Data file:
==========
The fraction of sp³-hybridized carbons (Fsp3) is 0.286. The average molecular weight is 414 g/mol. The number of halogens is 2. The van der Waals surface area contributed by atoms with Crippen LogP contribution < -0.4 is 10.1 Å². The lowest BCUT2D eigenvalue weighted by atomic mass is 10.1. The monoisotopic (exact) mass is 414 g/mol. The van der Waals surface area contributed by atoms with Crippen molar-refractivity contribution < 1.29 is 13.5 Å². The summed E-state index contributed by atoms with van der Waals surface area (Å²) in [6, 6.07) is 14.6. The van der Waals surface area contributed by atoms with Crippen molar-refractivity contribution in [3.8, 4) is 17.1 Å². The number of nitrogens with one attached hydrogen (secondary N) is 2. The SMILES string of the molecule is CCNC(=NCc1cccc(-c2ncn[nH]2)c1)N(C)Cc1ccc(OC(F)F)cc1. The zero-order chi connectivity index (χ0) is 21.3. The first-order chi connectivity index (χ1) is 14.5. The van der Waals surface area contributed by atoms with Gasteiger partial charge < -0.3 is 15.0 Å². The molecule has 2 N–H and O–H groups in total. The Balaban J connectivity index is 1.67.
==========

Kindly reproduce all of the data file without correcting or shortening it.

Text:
The fraction of sp³-hybridized carbons (Fsp3) is 0.286. The average molecular weight is 414 g/mol. The number of halogens is 2. The van der Waals surface area contributed by atoms with Crippen LogP contribution < -0.4 is 10.1 Å². The lowest BCUT2D eigenvalue weighted by atomic mass is 10.1. The monoisotopic (exact) mass is 414 g/mol. The van der Waals surface area contributed by atoms with Crippen molar-refractivity contribution < 1.29 is 13.5 Å². The summed E-state index contributed by atoms with van der Waals surface area (Å²) in [6, 6.07) is 14.6. The van der Waals surface area contributed by atoms with Crippen molar-refractivity contribution in [3.8, 4) is 17.1 Å². The number of nitrogens with one attached hydrogen (secondary N) is 2. The SMILES string of the molecule is CCNC(=NCc1cccc(-c2ncn[nH]2)c1)N(C)Cc1ccc(OC(F)F)cc1. The zero-order chi connectivity index (χ0) is 21.3. The first-order chi connectivity index (χ1) is 14.5. The van der Waals surface area contributed by atoms with Gasteiger partial charge < -0.3 is 15.0 Å². The molecule has 2 N–H and O–H groups in total. The Balaban J connectivity index is 1.67.